The invitation, the senior personnel present during the meeting, and positive tone of the event were all indications of the openness of chaplains to supporting nontheists.  As part of the MAAF Chaplain Outreach program, I presented a briefing showing the perspectives of humanists in the military and some of the culture and activities that make us feel like outsiders.  I also presented the humanist philosophy and ethical stance to show how we answer the “big questions.”  I asked for some additional detail on the chaplain training program and their resources.  The initial meeting was informational to learn about each other as an important foundation for future collaboration on training, programming, and chaplain materials.

I was also able to visit Fort Bragg Chaplain Office about supporting Justin Griffith and MASH Fort Bragg. In attendance were Fort Bragg Chaplains Hillis, Rozmiarek, and McElroy, as well as several legal and installation personnel.  These were some of the same personnel involved evangelical Rock The Fort concert, so it was good to have them speak with us.  At least one member of the group seemed reflectively cautious about the prospect of approving an atheist lay leader.  But he did participate, and it was helpful to be able to respond to candid questions.  I talked with chaplains about the humanist perspective and how they can support us.  The chaplains had a lot of questions about what we are looking for in terms of support.  We explained that we only seek the same services that religious groups receive, including official acceptance, rooms to meet in, and advertisement of our meetings through chaplain channels.

A major step toward official chaplain support for humanists is to certify a lay leader.  Sgt. Griffith has volunteered, with MAAF serving as the endorser. This requires several administrative documents and recommendations to be processed.  The chaplains are helping us through our application, and they offered to ask for an interim approval until official approval can be finalized.  We are looking forward to approval of the paperwork, advertisement of the first meeting, and the first on-post meeting aForter the paperwork is processed.  Justin is continuing to work towards a Rock Beyond Belief secular event, but Fort Bragg leaders blocked the planned April date.  Rock Beyond Belief and other issues notwithstanding, support for MASH Fort Bragg weekly meetings would be a success to celebrate, and the chaplains are helping us to move in that direction.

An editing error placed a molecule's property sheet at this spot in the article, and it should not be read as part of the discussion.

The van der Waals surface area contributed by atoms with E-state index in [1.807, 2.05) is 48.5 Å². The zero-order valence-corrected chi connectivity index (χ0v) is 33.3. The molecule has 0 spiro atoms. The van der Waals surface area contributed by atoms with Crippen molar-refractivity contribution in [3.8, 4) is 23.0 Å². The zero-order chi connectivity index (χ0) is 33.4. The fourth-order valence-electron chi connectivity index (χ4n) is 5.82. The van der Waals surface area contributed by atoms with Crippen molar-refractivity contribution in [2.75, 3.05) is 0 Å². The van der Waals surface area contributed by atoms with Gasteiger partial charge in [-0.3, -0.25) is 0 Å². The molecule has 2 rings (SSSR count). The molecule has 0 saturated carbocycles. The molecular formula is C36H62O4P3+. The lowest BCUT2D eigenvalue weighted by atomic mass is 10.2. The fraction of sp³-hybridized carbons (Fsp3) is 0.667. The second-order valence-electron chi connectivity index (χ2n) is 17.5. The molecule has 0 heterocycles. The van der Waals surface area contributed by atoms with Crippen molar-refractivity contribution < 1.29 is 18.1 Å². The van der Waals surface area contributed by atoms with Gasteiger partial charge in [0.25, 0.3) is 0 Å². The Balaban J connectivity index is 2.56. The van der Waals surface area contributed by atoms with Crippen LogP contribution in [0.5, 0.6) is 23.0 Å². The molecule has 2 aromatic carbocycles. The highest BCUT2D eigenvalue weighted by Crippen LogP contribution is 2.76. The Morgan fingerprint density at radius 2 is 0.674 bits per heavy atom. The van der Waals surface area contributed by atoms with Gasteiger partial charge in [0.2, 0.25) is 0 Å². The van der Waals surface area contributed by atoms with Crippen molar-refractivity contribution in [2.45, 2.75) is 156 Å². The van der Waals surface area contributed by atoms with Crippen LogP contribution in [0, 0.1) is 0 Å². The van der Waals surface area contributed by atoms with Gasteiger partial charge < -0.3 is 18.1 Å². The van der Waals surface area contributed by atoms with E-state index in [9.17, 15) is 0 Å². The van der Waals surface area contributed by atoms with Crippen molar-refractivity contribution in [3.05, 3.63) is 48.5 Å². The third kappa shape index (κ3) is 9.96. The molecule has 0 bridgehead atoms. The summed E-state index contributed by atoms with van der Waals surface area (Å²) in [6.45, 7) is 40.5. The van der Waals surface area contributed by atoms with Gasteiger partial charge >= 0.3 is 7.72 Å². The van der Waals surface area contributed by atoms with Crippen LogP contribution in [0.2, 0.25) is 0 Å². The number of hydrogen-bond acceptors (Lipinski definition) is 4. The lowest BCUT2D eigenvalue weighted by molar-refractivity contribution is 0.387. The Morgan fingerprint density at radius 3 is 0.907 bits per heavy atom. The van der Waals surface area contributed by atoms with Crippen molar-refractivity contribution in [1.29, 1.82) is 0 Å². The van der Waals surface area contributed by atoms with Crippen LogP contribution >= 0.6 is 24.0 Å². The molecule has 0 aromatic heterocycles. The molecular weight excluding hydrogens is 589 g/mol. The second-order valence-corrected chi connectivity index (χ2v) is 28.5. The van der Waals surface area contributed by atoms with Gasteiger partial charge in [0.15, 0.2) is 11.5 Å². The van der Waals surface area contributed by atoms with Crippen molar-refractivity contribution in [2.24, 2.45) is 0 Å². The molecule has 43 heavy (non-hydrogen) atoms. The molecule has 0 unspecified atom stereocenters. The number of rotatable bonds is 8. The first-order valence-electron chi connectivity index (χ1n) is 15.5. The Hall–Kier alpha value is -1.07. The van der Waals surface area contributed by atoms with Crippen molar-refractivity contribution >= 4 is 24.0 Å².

The initial outcome of a week of visits was a positive reception from three separate chaplain’s offices, several civilian organizations, and a local chapter.  The Air Force chaplain school visit, Navy religious accommodation regulations, and Army lay leader support are all hallmarks of a new military inclusive of the humanist perspective.  Humanists in Columbia, Raleigh, and northern Virginia heard me explain the vision of MAAF, and heard that we have a long way to go.  There is still a long way to go, but at least this week has been positive on all fronts.